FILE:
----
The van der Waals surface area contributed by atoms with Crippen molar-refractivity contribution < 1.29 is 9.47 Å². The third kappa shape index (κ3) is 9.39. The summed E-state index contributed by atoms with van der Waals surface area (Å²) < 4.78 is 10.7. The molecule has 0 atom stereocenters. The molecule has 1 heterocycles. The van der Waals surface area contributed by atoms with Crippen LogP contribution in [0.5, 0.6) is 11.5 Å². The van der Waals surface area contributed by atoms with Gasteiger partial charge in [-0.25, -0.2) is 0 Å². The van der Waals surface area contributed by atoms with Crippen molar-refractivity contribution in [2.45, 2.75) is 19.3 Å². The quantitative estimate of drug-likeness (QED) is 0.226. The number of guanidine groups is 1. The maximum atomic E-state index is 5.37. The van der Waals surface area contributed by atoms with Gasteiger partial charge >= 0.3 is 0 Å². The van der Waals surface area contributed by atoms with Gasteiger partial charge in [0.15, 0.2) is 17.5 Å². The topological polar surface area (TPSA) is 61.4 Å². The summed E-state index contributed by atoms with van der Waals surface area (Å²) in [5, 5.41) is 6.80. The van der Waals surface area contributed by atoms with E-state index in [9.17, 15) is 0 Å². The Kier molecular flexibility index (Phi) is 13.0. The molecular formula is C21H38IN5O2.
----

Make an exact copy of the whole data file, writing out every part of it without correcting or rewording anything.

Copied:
The van der Waals surface area contributed by atoms with Crippen molar-refractivity contribution < 1.29 is 9.47 Å². The third kappa shape index (κ3) is 9.39. The summed E-state index contributed by atoms with van der Waals surface area (Å²) < 4.78 is 10.7. The molecule has 0 atom stereocenters. The molecule has 1 heterocycles. The van der Waals surface area contributed by atoms with Crippen LogP contribution in [0.5, 0.6) is 11.5 Å². The van der Waals surface area contributed by atoms with Gasteiger partial charge in [-0.25, -0.2) is 0 Å². The van der Waals surface area contributed by atoms with Crippen molar-refractivity contribution in [2.45, 2.75) is 19.3 Å². The quantitative estimate of drug-likeness (QED) is 0.226. The number of guanidine groups is 1. The maximum atomic E-state index is 5.37. The van der Waals surface area contributed by atoms with Gasteiger partial charge >= 0.3 is 0 Å². The van der Waals surface area contributed by atoms with Gasteiger partial charge in [0.15, 0.2) is 17.5 Å². The topological polar surface area (TPSA) is 61.4 Å². The summed E-state index contributed by atoms with van der Waals surface area (Å²) in [5, 5.41) is 6.80. The van der Waals surface area contributed by atoms with E-state index in [9.17, 15) is 0 Å². The Kier molecular flexibility index (Phi) is 13.0. The molecular formula is C21H38IN5O2.